Last week’s economic reports included Pending Home Sales, Construction Spending and several reports on jobs and employment.
Sales of previously owned homes dropped in August by 4.80 percent on an annual basis for the first time in four months; the dip was likely caused by rising home prices. August sales were reported at a rate of 5.31 million; July’s rate was 5.58 million sales of previously owned homes.
According to the Case-Shiller 20-City Home Price Index for April, home prices slowed from the March reading of 4.30 percent year-over-year to 4.20 percent year-over-year.
According to the Case-Shiller 20-City Home Price Index for February, month-to-month home prices increased by 0.50 percent from Januaryâs reading and achieved the highest year-over-year gain in six months. Analysts expected February home prices to increase by 4.80 percent.
According to the S&P Case-Shiller Home Price Index report for January, home prices grew by 4.50 percent year-over-year as compared to January 2014âs year-over-year price growth rate of 10.50 percent. This was the lowest rate of home price growth since 2012.
Last week’s scheduled economic events were packed into Tuesday and Wednesday, but several housing-related reports were released including the Case-Shiller National and 10-and 20-City Home Price Indices for September, The FHFA House Price Index also for September, and New and Pending Home Sales for October.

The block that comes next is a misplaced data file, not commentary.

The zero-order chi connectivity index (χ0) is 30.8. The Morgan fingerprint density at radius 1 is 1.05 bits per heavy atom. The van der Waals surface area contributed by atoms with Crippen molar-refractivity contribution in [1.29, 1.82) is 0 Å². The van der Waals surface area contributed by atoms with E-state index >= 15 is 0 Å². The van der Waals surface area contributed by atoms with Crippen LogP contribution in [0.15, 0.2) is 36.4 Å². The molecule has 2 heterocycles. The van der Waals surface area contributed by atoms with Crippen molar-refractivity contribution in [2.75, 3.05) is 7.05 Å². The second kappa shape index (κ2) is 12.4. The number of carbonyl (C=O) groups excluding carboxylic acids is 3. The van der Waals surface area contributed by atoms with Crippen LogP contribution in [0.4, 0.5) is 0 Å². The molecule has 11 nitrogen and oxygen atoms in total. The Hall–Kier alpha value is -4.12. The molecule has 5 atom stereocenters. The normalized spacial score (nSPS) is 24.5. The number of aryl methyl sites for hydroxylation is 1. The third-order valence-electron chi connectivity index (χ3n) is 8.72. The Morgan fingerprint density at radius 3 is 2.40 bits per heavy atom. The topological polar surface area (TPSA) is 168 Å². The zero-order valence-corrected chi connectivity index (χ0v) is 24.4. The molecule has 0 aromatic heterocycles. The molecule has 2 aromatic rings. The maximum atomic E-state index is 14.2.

Last week’s economic news includes several reports about housing markets.
The S&P Case-Shiller 10 and 20 city housing market indices, the FHFA House Price Index, New Home Sales and Pending Home sales reports suggest that the national housing market continues to grow, but at lower rates.
Last week’s economic reports provided rays of light as compared to the recent slump in positive economic news.
With spring on the horizon, last week’s economic news showed welcome signs of growth.
Last week’s economic news included construction spending and the CoreLogic Home Price Index for January. Reports for February included ADP Employment, Non-Farm Payrolls and national unemployment data.
Last week, the S&P/Case-Shiller Index showed home prices gaining 5.5 percent during the 12-month period ending November 2012, marking the largest one-year gain in home prices since May 2010.